What is a line edit?

 

A line edit (sometimes referred to as a copy edit) addresses a manuscript line-by-line, putting right any little errors, removing repetitions, correcting mistakes in punctuation, and anything else required to perfect the prose. Sometimes, longer sentences might need breaking down, or too much description or talking might need paring back. Writing to a publishable standard is so competitive that aspiring debut authors need to be in control of these aspects - a line edit done by a professional editor should ideally only be light-touch in nature.

 

Part of learning to self-edit involves standing back from the script to assess it with a dispassionate eye. This is best achieved after a break of several weeks or (preferably) months, because time away from the manuscript allows the writer to see it with fresh eyes.

 

For a writer editing their own work, line edits can be quite intensive, because you've developed your script from scratch and so it stands to reason that it will need a lot of pruning over many months. This may include several thorough edits. For an editor working on a professional writer's MS, line edits are designed to put the final gloss on a MS before a final proof read. As a freelance editor, I've turned down requests to correct all the mistakes in a debut manuscript which has no punctuation, for example, because aspiring writers need to be able to handle these aspects of the craft for themselves. I've recommended websites, courses and classes to help. I mostly always include a short sample line edit in reports, to illustrate to the client which areas can be corrected (punctuation, if applicable) or trimmed down (perhaps too much talking or telling). 

 

Below is an example line edit designed to make the story spring off the page, and to put right minor errors:

 

ORIGINAL:

'Dead Beat' wasn't my kind of club. Despite the fact I'd dressed entirely in black and slicked back my hair, I knew I didn't fit in. The dance floor pulsated with black-clad youths and scantily dressed girls. Most of them looked high. Even the crowd standing round the edge swayed in time to the music like mannequins pulled by a single string. (If you could call it music. Goth death metal has never been my taste, especially when it's so loud it lifts your feet off the ground.) I pushed my way through the sweaty bodies and headed for the stairs. That's when I saw him. He was on the balcony, his back pressed against the rails.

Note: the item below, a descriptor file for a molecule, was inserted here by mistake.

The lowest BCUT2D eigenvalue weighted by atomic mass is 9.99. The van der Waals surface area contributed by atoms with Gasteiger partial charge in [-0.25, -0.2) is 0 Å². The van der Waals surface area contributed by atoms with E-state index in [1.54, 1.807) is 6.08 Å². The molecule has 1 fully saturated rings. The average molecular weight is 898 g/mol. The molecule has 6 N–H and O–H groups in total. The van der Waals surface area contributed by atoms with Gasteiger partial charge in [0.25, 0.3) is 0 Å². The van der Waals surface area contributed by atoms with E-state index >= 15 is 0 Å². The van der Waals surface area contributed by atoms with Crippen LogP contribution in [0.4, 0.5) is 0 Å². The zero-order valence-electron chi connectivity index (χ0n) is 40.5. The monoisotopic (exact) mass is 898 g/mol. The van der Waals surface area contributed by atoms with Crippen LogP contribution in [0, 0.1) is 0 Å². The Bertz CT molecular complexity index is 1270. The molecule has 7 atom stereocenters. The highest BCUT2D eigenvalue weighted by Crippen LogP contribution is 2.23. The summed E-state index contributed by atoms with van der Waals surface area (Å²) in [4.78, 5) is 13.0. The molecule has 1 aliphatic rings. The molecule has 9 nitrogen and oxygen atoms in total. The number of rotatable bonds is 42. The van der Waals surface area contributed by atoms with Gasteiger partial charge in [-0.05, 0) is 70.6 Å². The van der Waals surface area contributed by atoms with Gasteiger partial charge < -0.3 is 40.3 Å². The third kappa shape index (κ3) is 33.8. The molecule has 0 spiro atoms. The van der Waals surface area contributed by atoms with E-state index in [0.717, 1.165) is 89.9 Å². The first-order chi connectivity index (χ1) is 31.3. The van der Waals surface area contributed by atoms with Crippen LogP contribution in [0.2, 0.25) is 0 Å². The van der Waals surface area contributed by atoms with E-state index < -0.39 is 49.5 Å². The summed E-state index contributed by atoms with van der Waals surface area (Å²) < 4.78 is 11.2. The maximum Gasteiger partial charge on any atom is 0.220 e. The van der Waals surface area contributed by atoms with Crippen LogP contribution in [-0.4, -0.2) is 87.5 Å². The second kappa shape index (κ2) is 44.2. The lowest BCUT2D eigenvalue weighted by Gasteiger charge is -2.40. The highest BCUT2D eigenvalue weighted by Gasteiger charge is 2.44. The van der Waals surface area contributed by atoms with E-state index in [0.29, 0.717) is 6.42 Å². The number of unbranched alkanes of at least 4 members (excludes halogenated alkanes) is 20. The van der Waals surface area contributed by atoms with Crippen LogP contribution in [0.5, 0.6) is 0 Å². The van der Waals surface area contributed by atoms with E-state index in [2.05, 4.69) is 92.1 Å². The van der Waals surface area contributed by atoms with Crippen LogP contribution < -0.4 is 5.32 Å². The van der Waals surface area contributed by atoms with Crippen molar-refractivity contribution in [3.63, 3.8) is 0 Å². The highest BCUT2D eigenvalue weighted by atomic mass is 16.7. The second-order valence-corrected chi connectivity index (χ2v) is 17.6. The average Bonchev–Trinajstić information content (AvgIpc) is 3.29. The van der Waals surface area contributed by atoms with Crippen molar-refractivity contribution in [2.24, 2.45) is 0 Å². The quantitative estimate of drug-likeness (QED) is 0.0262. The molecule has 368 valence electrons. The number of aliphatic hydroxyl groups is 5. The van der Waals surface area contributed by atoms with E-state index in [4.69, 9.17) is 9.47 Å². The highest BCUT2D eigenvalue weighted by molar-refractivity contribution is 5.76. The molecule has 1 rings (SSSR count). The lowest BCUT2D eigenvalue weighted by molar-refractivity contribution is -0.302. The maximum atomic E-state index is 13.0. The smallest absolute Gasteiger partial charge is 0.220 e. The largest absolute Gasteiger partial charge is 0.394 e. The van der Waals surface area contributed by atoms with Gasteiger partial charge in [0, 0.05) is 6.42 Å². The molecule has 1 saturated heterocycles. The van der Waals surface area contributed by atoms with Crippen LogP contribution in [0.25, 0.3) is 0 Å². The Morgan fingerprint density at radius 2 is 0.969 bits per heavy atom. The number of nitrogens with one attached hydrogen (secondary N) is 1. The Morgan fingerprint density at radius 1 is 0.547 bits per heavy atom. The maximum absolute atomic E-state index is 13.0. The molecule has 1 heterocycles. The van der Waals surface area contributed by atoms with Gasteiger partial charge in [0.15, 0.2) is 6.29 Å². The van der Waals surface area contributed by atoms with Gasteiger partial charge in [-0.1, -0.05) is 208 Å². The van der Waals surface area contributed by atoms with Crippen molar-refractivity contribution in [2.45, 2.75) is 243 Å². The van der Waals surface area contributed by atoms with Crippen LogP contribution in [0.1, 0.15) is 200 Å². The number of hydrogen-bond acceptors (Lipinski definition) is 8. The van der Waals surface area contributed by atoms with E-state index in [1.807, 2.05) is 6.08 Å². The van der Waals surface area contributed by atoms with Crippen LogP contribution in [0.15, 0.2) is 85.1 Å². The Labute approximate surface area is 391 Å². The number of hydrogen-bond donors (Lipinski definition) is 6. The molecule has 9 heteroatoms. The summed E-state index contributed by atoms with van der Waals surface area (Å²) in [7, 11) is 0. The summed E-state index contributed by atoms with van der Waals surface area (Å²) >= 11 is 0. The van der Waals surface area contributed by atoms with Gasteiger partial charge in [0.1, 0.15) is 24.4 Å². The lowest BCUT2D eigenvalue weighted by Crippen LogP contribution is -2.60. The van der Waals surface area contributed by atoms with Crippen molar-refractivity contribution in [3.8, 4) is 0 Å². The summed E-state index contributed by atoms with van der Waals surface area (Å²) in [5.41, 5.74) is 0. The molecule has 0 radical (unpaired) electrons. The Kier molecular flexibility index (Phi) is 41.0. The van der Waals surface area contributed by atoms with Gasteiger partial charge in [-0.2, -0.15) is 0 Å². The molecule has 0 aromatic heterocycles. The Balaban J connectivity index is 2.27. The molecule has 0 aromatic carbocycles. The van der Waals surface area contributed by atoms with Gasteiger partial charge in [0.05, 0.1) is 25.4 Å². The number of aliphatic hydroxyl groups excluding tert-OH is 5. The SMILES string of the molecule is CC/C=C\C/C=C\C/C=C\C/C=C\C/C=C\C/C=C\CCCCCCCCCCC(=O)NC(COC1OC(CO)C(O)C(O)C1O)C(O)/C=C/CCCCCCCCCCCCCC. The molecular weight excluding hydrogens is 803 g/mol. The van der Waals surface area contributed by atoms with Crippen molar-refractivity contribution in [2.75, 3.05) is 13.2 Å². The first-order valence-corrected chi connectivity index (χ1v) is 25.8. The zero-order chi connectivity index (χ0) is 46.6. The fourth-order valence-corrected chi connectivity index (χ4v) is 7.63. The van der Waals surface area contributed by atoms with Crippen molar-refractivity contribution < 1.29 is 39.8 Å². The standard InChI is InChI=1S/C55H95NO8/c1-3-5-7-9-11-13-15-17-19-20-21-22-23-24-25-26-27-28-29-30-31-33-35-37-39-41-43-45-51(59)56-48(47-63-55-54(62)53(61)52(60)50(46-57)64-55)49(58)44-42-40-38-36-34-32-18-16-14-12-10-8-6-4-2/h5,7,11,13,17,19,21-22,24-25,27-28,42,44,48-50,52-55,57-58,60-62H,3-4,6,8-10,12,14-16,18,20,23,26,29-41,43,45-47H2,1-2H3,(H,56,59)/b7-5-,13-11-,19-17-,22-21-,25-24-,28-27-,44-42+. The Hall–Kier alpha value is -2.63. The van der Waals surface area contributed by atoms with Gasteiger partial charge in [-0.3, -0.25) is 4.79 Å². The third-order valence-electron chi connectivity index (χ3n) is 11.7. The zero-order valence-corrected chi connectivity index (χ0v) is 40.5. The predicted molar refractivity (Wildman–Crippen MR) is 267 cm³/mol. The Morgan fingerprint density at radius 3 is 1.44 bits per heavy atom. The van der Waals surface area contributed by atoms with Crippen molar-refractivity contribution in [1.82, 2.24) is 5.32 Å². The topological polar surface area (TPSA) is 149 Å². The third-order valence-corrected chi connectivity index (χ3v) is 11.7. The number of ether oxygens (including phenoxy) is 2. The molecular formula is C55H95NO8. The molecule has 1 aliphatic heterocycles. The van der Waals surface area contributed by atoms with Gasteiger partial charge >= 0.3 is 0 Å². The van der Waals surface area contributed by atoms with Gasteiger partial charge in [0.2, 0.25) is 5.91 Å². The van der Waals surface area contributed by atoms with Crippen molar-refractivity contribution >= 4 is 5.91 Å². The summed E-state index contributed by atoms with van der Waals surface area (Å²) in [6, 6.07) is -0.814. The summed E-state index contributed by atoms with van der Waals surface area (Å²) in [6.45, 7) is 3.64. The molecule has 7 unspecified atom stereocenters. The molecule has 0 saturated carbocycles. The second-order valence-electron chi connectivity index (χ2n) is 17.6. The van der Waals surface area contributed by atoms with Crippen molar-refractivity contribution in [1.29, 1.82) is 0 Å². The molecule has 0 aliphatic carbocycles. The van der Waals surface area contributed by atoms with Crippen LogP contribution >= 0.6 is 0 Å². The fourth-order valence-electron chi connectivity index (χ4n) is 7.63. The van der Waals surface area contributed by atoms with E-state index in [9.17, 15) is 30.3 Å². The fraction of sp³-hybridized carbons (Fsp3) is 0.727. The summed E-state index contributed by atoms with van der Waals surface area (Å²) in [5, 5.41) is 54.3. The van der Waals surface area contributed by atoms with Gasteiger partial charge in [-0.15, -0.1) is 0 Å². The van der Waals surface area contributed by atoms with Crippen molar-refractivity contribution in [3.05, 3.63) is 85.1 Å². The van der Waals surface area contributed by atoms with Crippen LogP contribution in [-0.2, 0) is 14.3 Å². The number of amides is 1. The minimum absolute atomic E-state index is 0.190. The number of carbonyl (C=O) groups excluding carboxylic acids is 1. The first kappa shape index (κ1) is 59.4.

The stairs were teeming with youths who made no effort to move. My progress was slow. Somebody slopped ice cold lager down my back, and slurred an apology. Once I reached the top, the crowd thinned out. The slouchy settees on the mezzanine level had been bagged by amorous couples. I spotted a threesome in one corner, their lean limbs entangled.  

         I guess he must've seen me emerge from the shadows. He shot away from the balcony, dropped his water bottle, and stood in the middle of the gangway with his mouth open. Forgive me for being critical, but there's something singularly unattractive about a guy who wears a parka and jam-jar bottom glasses to a night club.  

         'Jess?' he squinted. 'Hello Merv.' I thrust my hands deep into my pockets and stared.